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August 26: Fernie Fire Affects Bismarck

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In early August, 1908, citizens of Cranbrook, British Columbia, were fighting a fire that threatened their city when news came over the wire that the Fernie-Fort Steele Brewery in nearby Fernie was on fire. Then the lines of communication went dead. Several hours later, when Cranbrook’s fire scare had mainly passed, communication was reestablish—only to learn that the fire in Fernie had spread, destroying most of the town.

Firefighters had been unable to keep up with the blaze, and in 90 minutes the town was almost all gone. A few concrete structures were saved, and some people escaped the flames by taking shelter there. Others escaped to the river or headed out on a train that was forced to retreat from yet another fire near the town of Hosmer. The passengers ended up spending the night along the river.

Fernie, home to more than 5,000 people, was gone. The town would be rebuilt, but the loss was extreme.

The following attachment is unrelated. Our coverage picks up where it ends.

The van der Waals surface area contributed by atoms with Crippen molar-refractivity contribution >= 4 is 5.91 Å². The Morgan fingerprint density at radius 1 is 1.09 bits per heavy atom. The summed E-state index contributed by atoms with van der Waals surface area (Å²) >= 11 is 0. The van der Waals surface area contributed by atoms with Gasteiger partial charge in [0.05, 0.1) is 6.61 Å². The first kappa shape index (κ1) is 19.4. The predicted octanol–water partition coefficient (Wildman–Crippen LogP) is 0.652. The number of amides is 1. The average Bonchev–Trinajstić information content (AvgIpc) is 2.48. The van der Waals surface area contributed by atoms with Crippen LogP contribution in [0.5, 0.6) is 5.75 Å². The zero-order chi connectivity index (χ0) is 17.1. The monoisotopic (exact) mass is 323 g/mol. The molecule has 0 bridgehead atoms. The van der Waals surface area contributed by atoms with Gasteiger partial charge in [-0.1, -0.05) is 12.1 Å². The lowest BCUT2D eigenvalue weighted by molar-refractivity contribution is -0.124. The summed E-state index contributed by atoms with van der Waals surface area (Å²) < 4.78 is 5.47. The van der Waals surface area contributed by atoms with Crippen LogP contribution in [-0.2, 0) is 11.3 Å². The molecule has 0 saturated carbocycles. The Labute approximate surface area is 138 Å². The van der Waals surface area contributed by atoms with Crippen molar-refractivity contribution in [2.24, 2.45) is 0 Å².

This news was published all across North Dakota, and as relief efforts went on, residents read about a North Dakota connection to Fernie’s misfortune.

Miss Mabel Dickerson, of Bismarck, had been visiting her father in Fernie. She had planned to go for two months, but had been there only three weeks before the fire occurred.

She quickly packed her suitcase, but the flames spread horrifically and quickly, and in the end, she was unable to escape with her luggage. She was guided along with other women and children along the railroad track, following it to get away. The flames were all around them, and their clothing kept catching fire. Mabel’s group did not suffer any loss of life, but she and many others lost all their possessions. She returned as soon as possible to North Dakota. The report read, “Bismarck always has a hand in everything. Nothing transpires in any part of the world in which someone from Bismarck does not figure.”

Her father and his companion, Tom Allshouse, formerly of Kidder County, were in a different part of Fernie, and had a different experience, but were also saved; finding shelter on a nearby mountain.

On this date, reports came of the first rain in 9 weeks to hit that dry region in Canada.

Dakota Datebook by Sarah Walker

The Grand Forks Evening Times, August 3, 1908, p1
The Fargo Forum and Daily Republican, August 17, 1908, p2
The Evening Times, August 26, 1908, p1

Dakota Datebook is made in partnership with the State Historical Society of North Dakota, and funded by Humanities North Dakota, a nonprofit, independent state partner of the National Endowment for the Humanities.

Any views, findings, conclusions, or recommendations expressed in the program do not necessarily reflect those of Humanities North Dakota or the National Endowment for the Humanities.

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